Now that I'm enjoying my time as an exchange student at Caltech, I decided to look back at some of the great things that happened to me in UCL. This particular time I'll tell you about an effective way to shield your website from various exploits: by introducing more vulnerabilities.
Being a 2nd year computer scientist at UCL means that several times a year you'll have so-called scenario weeks. During a scenario week, all lectures are cancelled (woooo) and you have a week long computer science and/or software engineering challenge (wooooooo).
To help you get started, the first couple of scenario weeks are reasonably tame. One of them involves learning about web app security and popular exploits by implementing two versions of the same website - the first version is vulnerable to popular exploits (namely OWASP Top Ten) and the second version is as bullet-proof as you can get.
Once you're done with the implementation, you produce videos and reports of all of the exploits you managed to use on your first web app, and then produce a similar report to show how every single one was prevented in your second web app. I had a bunch of web design experience prior to that scenario week so I personally didn't learn anything mind-blowing, but it was certainly a fun challenge to tackle.
Aside: I mentioned having some web design experience - I've actually been making websites since I was 11. The designs for some of them were hilarious (I didn't immediately discover CSS) so I will most likely make a separate post about them too. (4th Feb 2018 edit: Here's the post!)
"Implicit" cross-site scripting protection
We finished making the "bad" version of the web app reasonably quickly (doesn't take long to break things), you can find the final "masterpiece" in Chris Ul's GitHub repo. We moved on to producing reports and videos shortly after, and everything was going smoothly until we got to cross-site scripting (XSS).
It was weird and funny, of course, that every single exploit we tried before that worked successfully: cookie hijacking, SQL injections, cross-site request forgery, you name it. Every exploit worked like clockwork because we purposefully made our website vulnerable. But that did not apply to XSS - did we mis-engineer our web app and unknowingly made it more secure than it should have been?
As funny as it sounds, it wasn't completely out of the question. A quick reminder on how XSS works: On most websites, when you register you specify your name and other details in your profile. These details are then shown to other users when you, for example, post comments. Remember that everything you see is just HTML source code that your browser has parsed, and your browser normally can't tell the difference between proper, readable text and HTML tags that should be parsed. If I were to set my name to
<script>alert('Hello!');</script> and the website wouldn't have proper XSS protection in place, every user who opens a page with my comment would get an annoying
Hello! popup. Now this example is relatively harmless, but people can execute all sorts of nasty scripts using XSS.
With this knowledge in mind, we went through the source code for our app to see if we're performing sanitisation or any other "unnecessary" checks. Looking at our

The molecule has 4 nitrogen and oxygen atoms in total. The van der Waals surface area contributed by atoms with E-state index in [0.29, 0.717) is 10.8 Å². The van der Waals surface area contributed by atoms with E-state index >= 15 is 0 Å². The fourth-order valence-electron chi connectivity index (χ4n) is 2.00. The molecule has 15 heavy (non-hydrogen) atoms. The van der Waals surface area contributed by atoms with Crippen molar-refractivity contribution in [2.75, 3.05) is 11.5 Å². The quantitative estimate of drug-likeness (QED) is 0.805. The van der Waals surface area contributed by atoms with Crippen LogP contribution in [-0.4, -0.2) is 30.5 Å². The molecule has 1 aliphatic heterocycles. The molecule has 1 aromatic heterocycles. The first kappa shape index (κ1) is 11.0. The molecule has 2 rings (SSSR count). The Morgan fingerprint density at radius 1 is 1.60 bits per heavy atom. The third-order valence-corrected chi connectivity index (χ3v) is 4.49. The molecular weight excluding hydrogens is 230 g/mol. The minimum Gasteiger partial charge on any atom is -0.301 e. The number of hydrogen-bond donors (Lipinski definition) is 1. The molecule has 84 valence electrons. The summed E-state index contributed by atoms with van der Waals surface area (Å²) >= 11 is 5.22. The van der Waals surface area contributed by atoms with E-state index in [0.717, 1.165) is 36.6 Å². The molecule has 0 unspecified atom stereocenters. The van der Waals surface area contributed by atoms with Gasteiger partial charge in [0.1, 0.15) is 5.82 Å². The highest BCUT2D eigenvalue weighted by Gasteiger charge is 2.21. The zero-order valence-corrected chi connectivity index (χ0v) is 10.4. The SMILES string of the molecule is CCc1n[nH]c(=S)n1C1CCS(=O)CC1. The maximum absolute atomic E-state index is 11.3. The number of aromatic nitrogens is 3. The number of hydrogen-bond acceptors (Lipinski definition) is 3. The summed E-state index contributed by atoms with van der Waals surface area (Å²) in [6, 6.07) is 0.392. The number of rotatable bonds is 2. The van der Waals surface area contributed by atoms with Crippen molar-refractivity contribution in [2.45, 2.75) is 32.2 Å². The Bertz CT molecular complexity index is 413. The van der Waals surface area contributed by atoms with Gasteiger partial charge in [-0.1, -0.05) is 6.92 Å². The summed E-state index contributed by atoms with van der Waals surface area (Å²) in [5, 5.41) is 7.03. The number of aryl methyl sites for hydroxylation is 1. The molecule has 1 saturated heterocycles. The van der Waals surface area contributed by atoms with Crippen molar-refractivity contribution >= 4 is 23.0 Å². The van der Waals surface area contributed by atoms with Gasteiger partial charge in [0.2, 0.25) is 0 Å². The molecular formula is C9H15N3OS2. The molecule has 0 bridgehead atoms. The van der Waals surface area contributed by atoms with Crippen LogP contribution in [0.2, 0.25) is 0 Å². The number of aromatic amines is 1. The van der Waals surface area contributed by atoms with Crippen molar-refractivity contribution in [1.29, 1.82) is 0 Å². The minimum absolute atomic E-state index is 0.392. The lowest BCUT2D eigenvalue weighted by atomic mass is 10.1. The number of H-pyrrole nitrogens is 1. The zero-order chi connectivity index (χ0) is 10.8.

// ... $q = "INSERT INTO snippets (owner_id, content) VALUES ('".$_GET['user_id']."', '".$_GET['content']."')"; $res = mysqli_query($conn, $q); // ...
Looks pretty insecure to me - so the issue wasn't in sanitisation. We brainstormed for a second and then it dawned on us.
All the scripts we used for our XSS injections had a structure similar to
<script>alert('Hello!');</script> - you might notice that it contains some single quotes (
'). These single quotes broke the SQL query you saw above, so nothing was inserted into the database and our uses were safe. In essence, the fact that our system was vulnerable to SQL injections saved our users from specific XSS attacks.
Now that's not some obscure bug that requires decades of computer science experience to pinpoint. In fact, this is probably the simplest yet silliest "bug" I've ever encountered in my life, which is why we spent good 10 minutes laughing at the very idea.
Of course, if we were to use double quotes instead (i.e.
<script>alert("Hello!");</script>) our XSS attack would succeed and someone could steal our users' data. This is where the second punchline comes in - it's safe to say to that any meaningful JS script would contain at least one string. Same goes for scripts used in XSS attacks. Unless you're doing something weird, this means the script would have to contain at least one quote symbol.
I personally always use single quotes in my JS code (and sometimes backticks for template literals, but that's unavoidable). Naturally, I would want to convince you to switch to
the dark side single quotes too. There are many ways to achieve that, and thanks to this bug here's a brand new take on the problem:
Now, a friend of yours, who's not very good with webapp security, makes a site everyone begins to use. By convention, they'll use single quotes in their SQL queries.
Eventually someone would try to perform an XSS attack to spy on you. Remember that in our perfect world everyone uses single-quotes, meaning that the attacker will fail since their code won't even get inserted into the database thanks to the bug we've just covered. Thus the world is safe.
If this doesn't make you want to only ever use single quotes in your JS code, nothing ever will. Either way, thanks for your attention.